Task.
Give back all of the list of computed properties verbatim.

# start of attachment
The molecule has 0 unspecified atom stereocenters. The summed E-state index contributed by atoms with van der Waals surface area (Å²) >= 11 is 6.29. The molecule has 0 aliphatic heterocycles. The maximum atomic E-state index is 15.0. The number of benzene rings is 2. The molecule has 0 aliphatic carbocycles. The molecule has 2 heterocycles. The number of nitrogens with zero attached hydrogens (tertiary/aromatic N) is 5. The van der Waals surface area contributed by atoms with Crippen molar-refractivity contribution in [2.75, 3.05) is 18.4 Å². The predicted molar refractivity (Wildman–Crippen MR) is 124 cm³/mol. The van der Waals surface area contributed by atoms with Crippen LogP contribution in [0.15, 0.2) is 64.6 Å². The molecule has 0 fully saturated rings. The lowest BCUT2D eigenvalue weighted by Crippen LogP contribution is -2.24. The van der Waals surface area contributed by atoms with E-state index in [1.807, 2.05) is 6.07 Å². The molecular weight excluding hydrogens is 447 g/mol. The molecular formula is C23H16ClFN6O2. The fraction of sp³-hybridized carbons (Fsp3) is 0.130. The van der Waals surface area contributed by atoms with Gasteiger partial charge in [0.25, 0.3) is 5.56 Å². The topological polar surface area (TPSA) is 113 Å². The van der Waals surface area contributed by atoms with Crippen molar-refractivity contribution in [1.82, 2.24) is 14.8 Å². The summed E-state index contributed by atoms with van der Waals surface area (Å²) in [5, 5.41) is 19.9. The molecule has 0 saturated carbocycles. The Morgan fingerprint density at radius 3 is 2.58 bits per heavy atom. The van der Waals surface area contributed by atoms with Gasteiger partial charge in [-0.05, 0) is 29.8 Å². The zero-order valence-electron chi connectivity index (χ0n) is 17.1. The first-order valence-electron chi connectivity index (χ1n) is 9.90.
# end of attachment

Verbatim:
The molecule has 0 unspecified atom stereocenters. The summed E-state index contributed by atoms with van der Waals surface area (Å²) >= 11 is 6.29. The molecule has 0 aliphatic heterocycles. The maximum atomic E-state index is 15.0. The number of benzene rings is 2. The molecule has 0 aliphatic carbocycles. The molecule has 2 heterocycles. The number of nitrogens with zero attached hydrogens (tertiary/aromatic N) is 5. The van der Waals surface area contributed by atoms with Crippen molar-refractivity contribution in [2.75, 3.05) is 18.4 Å². The predicted molar refractivity (Wildman–Crippen MR) is 124 cm³/mol. The van der Waals surface area contributed by atoms with Crippen LogP contribution in [0.15, 0.2) is 64.6 Å². The molecule has 0 fully saturated rings. The lowest BCUT2D eigenvalue weighted by Crippen LogP contribution is -2.24. The van der Waals surface area contributed by atoms with E-state index in [1.807, 2.05) is 6.07 Å². The molecular weight excluding hydrogens is 447 g/mol. The molecular formula is C23H16ClFN6O2. The fraction of sp³-hybridized carbons (Fsp3) is 0.130. The van der Waals surface area contributed by atoms with Gasteiger partial charge in [0.25, 0.3) is 5.56 Å². The topological polar surface area (TPSA) is 113 Å². The van der Waals surface area contributed by atoms with Crippen molar-refractivity contribution in [1.82, 2.24) is 14.8 Å². The summed E-state index contributed by atoms with van der Waals surface area (Å²) in [5, 5.41) is 19.9. The molecule has 0 saturated carbocycles. The Morgan fingerprint density at radius 3 is 2.58 bits per heavy atom. The van der Waals surface area contributed by atoms with Gasteiger partial charge in [-0.05, 0) is 29.8 Å². The zero-order valence-electron chi connectivity index (χ0n) is 17.1. The first-order valence-electron chi connectivity index (χ1n) is 9.90.